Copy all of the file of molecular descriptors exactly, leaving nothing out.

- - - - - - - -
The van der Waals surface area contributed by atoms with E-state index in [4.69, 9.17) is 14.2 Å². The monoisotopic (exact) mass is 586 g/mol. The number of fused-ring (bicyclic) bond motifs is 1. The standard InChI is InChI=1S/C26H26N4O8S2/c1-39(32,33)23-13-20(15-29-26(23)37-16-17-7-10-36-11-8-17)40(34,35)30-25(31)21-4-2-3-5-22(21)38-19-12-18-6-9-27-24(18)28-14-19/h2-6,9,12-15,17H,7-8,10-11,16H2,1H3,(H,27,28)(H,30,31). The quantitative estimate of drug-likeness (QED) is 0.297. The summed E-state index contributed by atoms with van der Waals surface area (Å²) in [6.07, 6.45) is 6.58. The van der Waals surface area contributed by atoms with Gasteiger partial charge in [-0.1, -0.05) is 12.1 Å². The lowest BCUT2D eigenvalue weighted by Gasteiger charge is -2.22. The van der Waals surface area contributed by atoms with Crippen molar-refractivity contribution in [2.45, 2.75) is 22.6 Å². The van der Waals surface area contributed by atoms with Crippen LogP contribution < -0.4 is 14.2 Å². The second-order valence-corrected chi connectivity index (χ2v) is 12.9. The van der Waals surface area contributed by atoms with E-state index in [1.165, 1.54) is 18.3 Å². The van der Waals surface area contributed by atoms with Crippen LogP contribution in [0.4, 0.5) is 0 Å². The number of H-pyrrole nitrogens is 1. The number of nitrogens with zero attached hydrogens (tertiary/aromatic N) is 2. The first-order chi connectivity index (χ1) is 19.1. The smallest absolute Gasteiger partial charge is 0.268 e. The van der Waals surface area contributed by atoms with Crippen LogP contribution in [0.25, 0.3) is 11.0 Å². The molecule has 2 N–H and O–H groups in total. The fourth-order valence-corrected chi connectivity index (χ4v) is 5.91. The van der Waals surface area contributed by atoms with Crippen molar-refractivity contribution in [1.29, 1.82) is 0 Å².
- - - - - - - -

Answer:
The van der Waals surface area contributed by atoms with E-state index in [4.69, 9.17) is 14.2 Å². The monoisotopic (exact) mass is 586 g/mol. The number of fused-ring (bicyclic) bond motifs is 1. The standard InChI is InChI=1S/C26H26N4O8S2/c1-39(32,33)23-13-20(15-29-26(23)37-16-17-7-10-36-11-8-17)40(34,35)30-25(31)21-4-2-3-5-22(21)38-19-12-18-6-9-27-24(18)28-14-19/h2-6,9,12-15,17H,7-8,10-11,16H2,1H3,(H,27,28)(H,30,31). The quantitative estimate of drug-likeness (QED) is 0.297. The summed E-state index contributed by atoms with van der Waals surface area (Å²) in [6.07, 6.45) is 6.58. The van der Waals surface area contributed by atoms with Gasteiger partial charge in [-0.1, -0.05) is 12.1 Å². The lowest BCUT2D eigenvalue weighted by Gasteiger charge is -2.22. The van der Waals surface area contributed by atoms with Crippen molar-refractivity contribution in [2.45, 2.75) is 22.6 Å². The van der Waals surface area contributed by atoms with Crippen LogP contribution < -0.4 is 14.2 Å². The second-order valence-corrected chi connectivity index (χ2v) is 12.9. The van der Waals surface area contributed by atoms with E-state index in [1.165, 1.54) is 18.3 Å². The van der Waals surface area contributed by atoms with Crippen LogP contribution in [0.4, 0.5) is 0 Å². The number of H-pyrrole nitrogens is 1. The number of nitrogens with zero attached hydrogens (tertiary/aromatic N) is 2. The first-order chi connectivity index (χ1) is 19.1. The smallest absolute Gasteiger partial charge is 0.268 e. The van der Waals surface area contributed by atoms with Crippen LogP contribution in [0.25, 0.3) is 11.0 Å². The molecule has 2 N–H and O–H groups in total. The fourth-order valence-corrected chi connectivity index (χ4v) is 5.91. The van der Waals surface area contributed by atoms with Crippen molar-refractivity contribution in [1.29, 1.82) is 0 Å².